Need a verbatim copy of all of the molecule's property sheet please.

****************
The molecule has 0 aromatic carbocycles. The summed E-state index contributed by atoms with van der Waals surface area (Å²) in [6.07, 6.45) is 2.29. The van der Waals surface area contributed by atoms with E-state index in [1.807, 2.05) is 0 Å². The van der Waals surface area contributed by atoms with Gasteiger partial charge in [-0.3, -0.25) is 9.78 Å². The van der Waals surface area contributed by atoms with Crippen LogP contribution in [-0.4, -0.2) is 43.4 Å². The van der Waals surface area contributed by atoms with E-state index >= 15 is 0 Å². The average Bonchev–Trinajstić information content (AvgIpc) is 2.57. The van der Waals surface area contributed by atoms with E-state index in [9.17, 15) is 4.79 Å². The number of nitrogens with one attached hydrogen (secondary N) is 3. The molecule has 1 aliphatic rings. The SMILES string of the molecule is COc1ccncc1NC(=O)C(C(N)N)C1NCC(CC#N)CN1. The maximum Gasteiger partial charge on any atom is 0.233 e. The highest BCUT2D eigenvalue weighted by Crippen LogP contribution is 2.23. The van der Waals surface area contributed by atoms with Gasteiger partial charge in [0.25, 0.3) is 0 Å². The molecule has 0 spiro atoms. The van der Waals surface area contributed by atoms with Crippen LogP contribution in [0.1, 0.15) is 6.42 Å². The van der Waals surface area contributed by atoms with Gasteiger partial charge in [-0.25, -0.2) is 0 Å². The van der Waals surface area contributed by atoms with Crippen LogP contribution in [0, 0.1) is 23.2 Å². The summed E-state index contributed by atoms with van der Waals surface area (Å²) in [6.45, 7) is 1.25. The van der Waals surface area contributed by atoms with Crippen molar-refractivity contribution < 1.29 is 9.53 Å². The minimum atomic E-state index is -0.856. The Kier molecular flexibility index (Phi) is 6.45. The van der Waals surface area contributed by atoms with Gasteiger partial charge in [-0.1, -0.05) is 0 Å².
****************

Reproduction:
The molecule has 0 aromatic carbocycles. The summed E-state index contributed by atoms with van der Waals surface area (Å²) in [6.07, 6.45) is 2.29. The van der Waals surface area contributed by atoms with E-state index in [1.807, 2.05) is 0 Å². The van der Waals surface area contributed by atoms with Gasteiger partial charge in [-0.3, -0.25) is 9.78 Å². The van der Waals surface area contributed by atoms with Crippen LogP contribution in [-0.4, -0.2) is 43.4 Å². The van der Waals surface area contributed by atoms with E-state index >= 15 is 0 Å². The average Bonchev–Trinajstić information content (AvgIpc) is 2.57. The van der Waals surface area contributed by atoms with E-state index in [9.17, 15) is 4.79 Å². The number of nitrogens with one attached hydrogen (secondary N) is 3. The molecule has 1 aliphatic rings. The SMILES string of the molecule is COc1ccncc1NC(=O)C(C(N)N)C1NCC(CC#N)CN1. The maximum Gasteiger partial charge on any atom is 0.233 e. The highest BCUT2D eigenvalue weighted by Crippen LogP contribution is 2.23. The van der Waals surface area contributed by atoms with Gasteiger partial charge in [0.25, 0.3) is 0 Å². The molecule has 0 spiro atoms. The van der Waals surface area contributed by atoms with Crippen LogP contribution in [0.1, 0.15) is 6.42 Å². The van der Waals surface area contributed by atoms with Gasteiger partial charge in [-0.25, -0.2) is 0 Å². The van der Waals surface area contributed by atoms with Crippen LogP contribution in [0, 0.1) is 23.2 Å². The summed E-state index contributed by atoms with van der Waals surface area (Å²) in [6.45, 7) is 1.25. The van der Waals surface area contributed by atoms with Crippen molar-refractivity contribution < 1.29 is 9.53 Å². The minimum atomic E-state index is -0.856. The Kier molecular flexibility index (Phi) is 6.45. The van der Waals surface area contributed by atoms with Gasteiger partial charge in [-0.1, -0.05) is 0 Å².